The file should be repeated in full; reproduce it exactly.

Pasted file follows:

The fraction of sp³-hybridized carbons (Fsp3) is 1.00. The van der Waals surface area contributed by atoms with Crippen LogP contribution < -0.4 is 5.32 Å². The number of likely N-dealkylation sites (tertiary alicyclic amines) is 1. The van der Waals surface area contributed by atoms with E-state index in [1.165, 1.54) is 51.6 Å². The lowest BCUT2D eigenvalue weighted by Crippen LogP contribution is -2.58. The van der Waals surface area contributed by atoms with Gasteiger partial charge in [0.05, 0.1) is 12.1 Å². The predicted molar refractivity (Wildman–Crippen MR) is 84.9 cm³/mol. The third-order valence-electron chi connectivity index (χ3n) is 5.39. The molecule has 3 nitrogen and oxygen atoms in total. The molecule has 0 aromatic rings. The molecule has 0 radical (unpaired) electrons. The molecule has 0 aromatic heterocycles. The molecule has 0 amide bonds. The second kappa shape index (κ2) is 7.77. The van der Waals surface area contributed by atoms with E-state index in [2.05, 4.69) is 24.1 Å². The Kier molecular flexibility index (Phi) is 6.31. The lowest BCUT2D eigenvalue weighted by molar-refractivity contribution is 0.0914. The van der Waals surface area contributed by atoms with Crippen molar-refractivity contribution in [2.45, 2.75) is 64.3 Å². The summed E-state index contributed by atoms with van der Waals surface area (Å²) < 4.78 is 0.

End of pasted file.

The fraction of sp³-hybridized carbons (Fsp3) is 1.00. The van der Waals surface area contributed by atoms with Crippen LogP contribution < -0.4 is 5.32 Å². The number of likely N-dealkylation sites (tertiary alicyclic amines) is 1. The van der Waals surface area contributed by atoms with E-state index in [1.165, 1.54) is 51.6 Å². The lowest BCUT2D eigenvalue weighted by Crippen LogP contribution is -2.58. The van der Waals surface area contributed by atoms with Gasteiger partial charge in [0.05, 0.1) is 12.1 Å². The predicted molar refractivity (Wildman–Crippen MR) is 84.9 cm³/mol. The third-order valence-electron chi connectivity index (χ3n) is 5.39. The molecule has 3 nitrogen and oxygen atoms in total. The molecule has 0 aromatic rings. The molecule has 0 radical (unpaired) electrons. The molecule has 0 aromatic heterocycles. The molecule has 0 amide bonds. The second kappa shape index (κ2) is 7.77. The van der Waals surface area contributed by atoms with E-state index in [2.05, 4.69) is 24.1 Å². The Kier molecular flexibility index (Phi) is 6.31. The lowest BCUT2D eigenvalue weighted by molar-refractivity contribution is 0.0914. The van der Waals surface area contributed by atoms with Crippen molar-refractivity contribution in [2.45, 2.75) is 64.3 Å². The summed E-state index contributed by atoms with van der Waals surface area (Å²) < 4.78 is 0.